Book Review: The Seep


Chana Porter

Rating: 3 out of 5.

published: 19th January 2021
spoilers? nope

Goodreads

A blend of searing social commentary and speculative fiction, Chana Porter’s fresh, pointed debut is perfect for fans of Jeff VanderMeer and Carmen Maria Machado.

Trina Goldberg-Oneka is a trans woman whose life is irreversibly altered in the wake of a gentle—but nonetheless world-changing—invasion by an alien entity calling itself The Seep. Through The Seep, everything is connected. Capitalism falls, hierarchies and barriers are broken down; if something can be imagined, it is possible.

Trina and her wife, Deeba, live blissfully under The Seep’s utopian influence—until Deeba begins to imagine what it might be like to be reborn as a baby, which will give her the chance at an even better life. Using Seep-tech to make this dream a reality, Deeba moves on to a new existence, leaving Trina devastated.

Heartbroken and deep into an alcoholic binge, Trina chases after a young boy she encounters, embarking on an unexpected quest. In her attempt to save him from The Seep, she will confront not only one of its most avid devotees, but the terrifying void that Deeba has left behind.

Galley provided by publisher

It has been a few days now since I read The Seep and, in all honesty, I still don’t know exactly how I feel about it. It was a well-written book, and I did, in some part, like it (3 stars is a testament to that). But otherwise? I got nothing.

The Seep imagines an alien lifeforce called The Seep, which sort of invades earth, and really just wants to make humans happy, to be helpful. While being a little creepy, to be sure, because this involves such things as taking other people’s faces, never growing old, or turning yourself back into a child, if one so wished. The latter of which being exactly what our main character’s wife has just done.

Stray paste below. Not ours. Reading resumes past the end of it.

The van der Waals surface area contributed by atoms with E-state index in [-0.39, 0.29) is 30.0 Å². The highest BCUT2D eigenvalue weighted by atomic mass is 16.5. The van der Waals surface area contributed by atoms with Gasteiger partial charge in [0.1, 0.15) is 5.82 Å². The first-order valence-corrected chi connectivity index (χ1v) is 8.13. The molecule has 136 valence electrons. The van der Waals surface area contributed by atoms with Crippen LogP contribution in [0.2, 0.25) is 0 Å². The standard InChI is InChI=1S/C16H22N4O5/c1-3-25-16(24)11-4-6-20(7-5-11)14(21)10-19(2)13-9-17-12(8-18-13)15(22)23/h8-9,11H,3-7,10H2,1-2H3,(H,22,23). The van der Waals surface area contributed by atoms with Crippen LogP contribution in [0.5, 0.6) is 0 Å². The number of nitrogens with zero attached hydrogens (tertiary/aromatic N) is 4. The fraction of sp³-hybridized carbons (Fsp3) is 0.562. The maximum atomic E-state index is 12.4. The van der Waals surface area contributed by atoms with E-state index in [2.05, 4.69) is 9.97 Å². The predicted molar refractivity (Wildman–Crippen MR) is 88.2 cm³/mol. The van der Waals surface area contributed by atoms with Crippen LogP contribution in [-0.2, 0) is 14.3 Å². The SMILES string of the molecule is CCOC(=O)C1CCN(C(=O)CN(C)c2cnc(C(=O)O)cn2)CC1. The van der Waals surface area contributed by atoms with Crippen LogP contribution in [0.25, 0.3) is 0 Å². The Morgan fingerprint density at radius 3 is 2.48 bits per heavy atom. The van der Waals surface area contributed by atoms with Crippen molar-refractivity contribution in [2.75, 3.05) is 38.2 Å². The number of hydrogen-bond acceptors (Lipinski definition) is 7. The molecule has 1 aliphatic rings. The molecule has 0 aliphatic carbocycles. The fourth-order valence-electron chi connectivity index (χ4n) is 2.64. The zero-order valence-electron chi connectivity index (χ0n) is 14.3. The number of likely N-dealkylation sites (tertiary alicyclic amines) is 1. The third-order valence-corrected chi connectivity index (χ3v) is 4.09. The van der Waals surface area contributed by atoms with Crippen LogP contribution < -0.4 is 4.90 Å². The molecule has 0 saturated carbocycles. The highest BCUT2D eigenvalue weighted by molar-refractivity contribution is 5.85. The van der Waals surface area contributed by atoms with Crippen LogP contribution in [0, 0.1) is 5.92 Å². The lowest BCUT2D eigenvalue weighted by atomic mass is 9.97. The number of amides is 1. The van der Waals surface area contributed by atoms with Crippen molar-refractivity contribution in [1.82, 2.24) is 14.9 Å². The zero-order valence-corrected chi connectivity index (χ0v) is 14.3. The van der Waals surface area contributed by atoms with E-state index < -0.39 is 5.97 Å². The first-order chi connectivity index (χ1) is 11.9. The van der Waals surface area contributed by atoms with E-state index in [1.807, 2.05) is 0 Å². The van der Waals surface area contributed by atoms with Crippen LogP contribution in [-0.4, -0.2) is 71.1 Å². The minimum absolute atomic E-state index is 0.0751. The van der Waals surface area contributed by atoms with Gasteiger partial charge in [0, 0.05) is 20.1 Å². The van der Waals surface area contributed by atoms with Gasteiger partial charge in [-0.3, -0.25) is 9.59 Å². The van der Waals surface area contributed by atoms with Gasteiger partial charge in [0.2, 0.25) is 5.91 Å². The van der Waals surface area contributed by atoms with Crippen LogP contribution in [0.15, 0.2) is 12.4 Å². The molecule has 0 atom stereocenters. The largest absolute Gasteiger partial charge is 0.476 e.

One thing I liked a lot about this book was that it really was just the sort of story you could see being told about a cishet white man, but none of the characters were cishet white men. If this sounds an odd way to phrase it, well, it’s more about seeing characters who often get pushed to the side in these sorts of things front and centre. And zero fuss made over any of it.

As for the story itself, however, that’s where I’m a little… unsure, let’s say. It’s one of those ones I rated for the writing rather than the story. I neither loved it nor hated it. I’m not even at all sure I could say I properly liked it, that’s how undecided I am on how I felt. Don’t get me wrong — it wasn’t bad. The average rating and positive reviews will attest to that. I’m just not sure it was the book for me.

But don’t let my indecision put you off this book. Something that’s not my cup of tea may very well be yours, so if this sounds like it might interest you, just ignore me and pick it up anyway.

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